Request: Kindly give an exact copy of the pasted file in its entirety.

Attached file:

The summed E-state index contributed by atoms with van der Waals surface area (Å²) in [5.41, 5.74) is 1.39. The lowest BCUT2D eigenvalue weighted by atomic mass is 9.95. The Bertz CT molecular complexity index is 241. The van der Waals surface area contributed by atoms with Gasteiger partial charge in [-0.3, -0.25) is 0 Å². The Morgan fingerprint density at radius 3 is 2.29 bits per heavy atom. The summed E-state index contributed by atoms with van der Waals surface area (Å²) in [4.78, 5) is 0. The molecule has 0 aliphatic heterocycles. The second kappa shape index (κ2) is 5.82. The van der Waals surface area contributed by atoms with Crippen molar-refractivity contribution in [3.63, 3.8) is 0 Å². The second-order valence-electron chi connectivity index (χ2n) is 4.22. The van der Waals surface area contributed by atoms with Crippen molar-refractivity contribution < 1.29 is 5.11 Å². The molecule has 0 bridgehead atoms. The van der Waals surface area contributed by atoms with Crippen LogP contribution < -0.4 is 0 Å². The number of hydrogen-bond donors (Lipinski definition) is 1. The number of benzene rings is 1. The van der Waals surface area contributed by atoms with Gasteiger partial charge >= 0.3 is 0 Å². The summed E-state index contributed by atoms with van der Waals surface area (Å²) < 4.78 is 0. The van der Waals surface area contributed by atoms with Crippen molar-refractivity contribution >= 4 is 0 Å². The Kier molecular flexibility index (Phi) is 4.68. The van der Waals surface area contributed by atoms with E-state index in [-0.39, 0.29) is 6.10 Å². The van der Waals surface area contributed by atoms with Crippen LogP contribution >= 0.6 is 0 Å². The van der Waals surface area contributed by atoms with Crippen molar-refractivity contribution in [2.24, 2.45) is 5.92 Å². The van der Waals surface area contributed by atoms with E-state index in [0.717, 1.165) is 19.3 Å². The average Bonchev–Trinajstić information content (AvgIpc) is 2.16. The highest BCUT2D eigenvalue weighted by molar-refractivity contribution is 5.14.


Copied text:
The summed E-state index contributed by atoms with van der Waals surface area (Å²) in [5.41, 5.74) is 1.39. The lowest BCUT2D eigenvalue weighted by atomic mass is 9.95. The Bertz CT molecular complexity index is 241. The van der Waals surface area contributed by atoms with Gasteiger partial charge in [-0.3, -0.25) is 0 Å². The Morgan fingerprint density at radius 3 is 2.29 bits per heavy atom. The summed E-state index contributed by atoms with van der Waals surface area (Å²) in [4.78, 5) is 0. The molecule has 0 aliphatic heterocycles. The second kappa shape index (κ2) is 5.82. The van der Waals surface area contributed by atoms with Crippen molar-refractivity contribution in [3.63, 3.8) is 0 Å². The second-order valence-electron chi connectivity index (χ2n) is 4.22. The van der Waals surface area contributed by atoms with Crippen molar-refractivity contribution < 1.29 is 5.11 Å². The molecule has 0 bridgehead atoms. The van der Waals surface area contributed by atoms with Crippen LogP contribution < -0.4 is 0 Å². The number of hydrogen-bond donors (Lipinski definition) is 1. The number of benzene rings is 1. The van der Waals surface area contributed by atoms with Gasteiger partial charge >= 0.3 is 0 Å². The summed E-state index contributed by atoms with van der Waals surface area (Å²) < 4.78 is 0. The van der Waals surface area contributed by atoms with Crippen molar-refractivity contribution >= 4 is 0 Å². The Kier molecular flexibility index (Phi) is 4.68. The van der Waals surface area contributed by atoms with E-state index in [-0.39, 0.29) is 6.10 Å². The van der Waals surface area contributed by atoms with Crippen LogP contribution >= 0.6 is 0 Å². The van der Waals surface area contributed by atoms with Crippen molar-refractivity contribution in [2.24, 2.45) is 5.92 Å². The van der Waals surface area contributed by atoms with E-state index in [0.717, 1.165) is 19.3 Å². The average Bonchev–Trinajstić information content (AvgIpc) is 2.16. The highest BCUT2D eigenvalue weighted by molar-refractivity contribution is 5.14.